3) Your location can give you more freedom to pursue your passions. Face it, our homes represent the values in life that we claim to be most important and the location we choose represents it as well. With our current home Thom and I made a huge effort to rightsize and make it as energy efficient and affordable as possible. Fortunately we were in the position to buy it without a mortgage. So with extremely low utility costs, low taxes, low insurance, no HOA—just about all the stress and headaches that normally come with home-ownership have been dramatically reduced. No one gave us the money to do this—it took work and effort but it was important to us. Obviously our goal surpassed the need to impress others or listen to the push in our culture that says we needed something bigger and more impressive merely because others do it or because we could. We instead realized that the ongoing costs associated with a more extravagant lifestyle meant much less to us than the freedom and peace of mind that we find living our rightsized life. Ultimately the trade-offs we make to live in the location we do, is a direct reflection of our values.
4) Your location can give you more time to enjoy and experience life. We live in an era of time-ruptcy. Just about everyone I know runs around saying there isn’t enough time to do this or that—and yet so many of us go to work and spend hours every day doing things they dislike just so they can run around like madmen during the rest of the day trying to squeeze in a little joy and contentment. What if we just stopped? What if we quit the job and instead rightsized our lives to live more simply and carefully each and every day? What if we spent our time focused on our passions and relationships? Why not? The choice really is ours to make.
5) Your location can reduce your need to commute. Happiness research is very clear that if you select a home a distance from your work you will end up commuting—and that will cost you in terms of money, time, stress and wellbeing. In fact, a Swedish study in 2011 determined that a couple was 40% more likely to divorce if only one partner commuted 45 minutes or more each way. Other research shows that people who commute worry more, are lonely, are less healthy (with recurrent neck or back problems), weigh more, and are much less fit. Real estate agents are often blamed for pushing people far out into the suburbs into the biggest house they can buy. But we’ve all known people who buy big expensive homes in the suburbs without a thought about how far they have to drive. Anyone who ignores the high cost of commuting isn’t paying attention. Economists have now determined that an extra hour of commuting time can only be offset with a 40% increase in salary to balance the cost, time and money associated. Buying an expensive house far away from your work might seem like an advantage, but that commuting time is a constant, persistent daily burden that can make a person miserable.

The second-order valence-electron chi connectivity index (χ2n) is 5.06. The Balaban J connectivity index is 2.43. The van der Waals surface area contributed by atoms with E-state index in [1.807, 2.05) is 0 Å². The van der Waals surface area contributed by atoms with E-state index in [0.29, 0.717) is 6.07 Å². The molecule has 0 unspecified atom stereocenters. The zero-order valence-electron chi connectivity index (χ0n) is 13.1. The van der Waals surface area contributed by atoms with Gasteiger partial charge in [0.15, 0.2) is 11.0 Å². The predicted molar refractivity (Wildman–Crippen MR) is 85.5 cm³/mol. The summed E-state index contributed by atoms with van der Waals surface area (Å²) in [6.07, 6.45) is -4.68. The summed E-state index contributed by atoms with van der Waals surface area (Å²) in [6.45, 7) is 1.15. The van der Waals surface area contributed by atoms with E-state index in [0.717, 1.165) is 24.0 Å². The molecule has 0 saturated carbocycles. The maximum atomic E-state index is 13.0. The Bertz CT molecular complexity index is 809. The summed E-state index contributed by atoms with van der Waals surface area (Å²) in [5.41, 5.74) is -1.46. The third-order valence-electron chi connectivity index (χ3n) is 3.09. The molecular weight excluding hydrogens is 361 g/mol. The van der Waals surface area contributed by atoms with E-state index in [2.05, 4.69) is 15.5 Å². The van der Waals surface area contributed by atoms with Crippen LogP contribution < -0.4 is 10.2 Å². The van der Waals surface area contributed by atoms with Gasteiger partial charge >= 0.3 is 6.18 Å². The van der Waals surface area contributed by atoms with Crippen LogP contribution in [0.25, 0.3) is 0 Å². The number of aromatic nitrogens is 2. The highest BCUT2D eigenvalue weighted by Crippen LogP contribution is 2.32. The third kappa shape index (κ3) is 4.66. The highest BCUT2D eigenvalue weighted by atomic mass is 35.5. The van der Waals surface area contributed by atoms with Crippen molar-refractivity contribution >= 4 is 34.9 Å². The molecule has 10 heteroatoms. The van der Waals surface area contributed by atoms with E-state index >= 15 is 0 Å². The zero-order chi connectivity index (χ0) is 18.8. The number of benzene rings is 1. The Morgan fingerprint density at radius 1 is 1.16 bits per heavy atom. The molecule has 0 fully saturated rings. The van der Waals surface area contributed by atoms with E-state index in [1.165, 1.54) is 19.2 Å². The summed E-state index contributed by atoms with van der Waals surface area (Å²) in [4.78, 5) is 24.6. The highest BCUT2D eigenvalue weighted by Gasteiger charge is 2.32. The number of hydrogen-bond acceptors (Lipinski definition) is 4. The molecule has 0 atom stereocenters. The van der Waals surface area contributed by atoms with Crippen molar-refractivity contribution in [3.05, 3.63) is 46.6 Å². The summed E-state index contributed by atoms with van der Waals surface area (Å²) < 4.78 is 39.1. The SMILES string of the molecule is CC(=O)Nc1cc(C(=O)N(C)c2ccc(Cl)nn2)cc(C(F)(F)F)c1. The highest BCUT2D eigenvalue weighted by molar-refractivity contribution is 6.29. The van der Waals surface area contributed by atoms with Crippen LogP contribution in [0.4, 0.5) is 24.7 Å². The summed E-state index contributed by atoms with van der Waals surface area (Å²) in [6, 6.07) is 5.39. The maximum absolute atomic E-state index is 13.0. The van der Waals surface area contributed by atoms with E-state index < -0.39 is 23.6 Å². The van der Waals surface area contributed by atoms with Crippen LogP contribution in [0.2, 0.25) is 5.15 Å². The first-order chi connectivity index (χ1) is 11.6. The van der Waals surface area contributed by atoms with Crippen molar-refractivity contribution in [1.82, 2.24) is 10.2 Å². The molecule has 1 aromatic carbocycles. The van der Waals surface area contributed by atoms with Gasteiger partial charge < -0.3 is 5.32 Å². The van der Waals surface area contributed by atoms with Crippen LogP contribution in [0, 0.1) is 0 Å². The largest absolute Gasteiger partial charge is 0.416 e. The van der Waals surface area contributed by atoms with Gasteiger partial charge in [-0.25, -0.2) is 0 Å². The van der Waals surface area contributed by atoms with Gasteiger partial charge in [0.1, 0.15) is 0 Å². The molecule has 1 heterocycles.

Location, location, location can and should mean a lot more than just buying an expensive and impressive house in a “good” location to dazzle others. It should also remind us to avoid buying the most expensive home we can find no matter where it is located—just because we can qualify for the loan. Instead our home can be a simple apartment right next to a college where you take classes or a loft next to an art studio where you pursue your dreams. It can be right next door to the school where your kids attend, or it can offer space for your own home garden. Thinking of the location of where you live as a critical element puts the focus on the feelings and benefits that come from where you dwell—rather than what it looks like to others or how big it is to fill up with stuff. Perhaps the SMART approach is to consider the location from the perspective of all the above benefits before you start packing. The true value of “location, location, location” will likely occur once any of us lives in a place where we feel both happy and at peacefully home.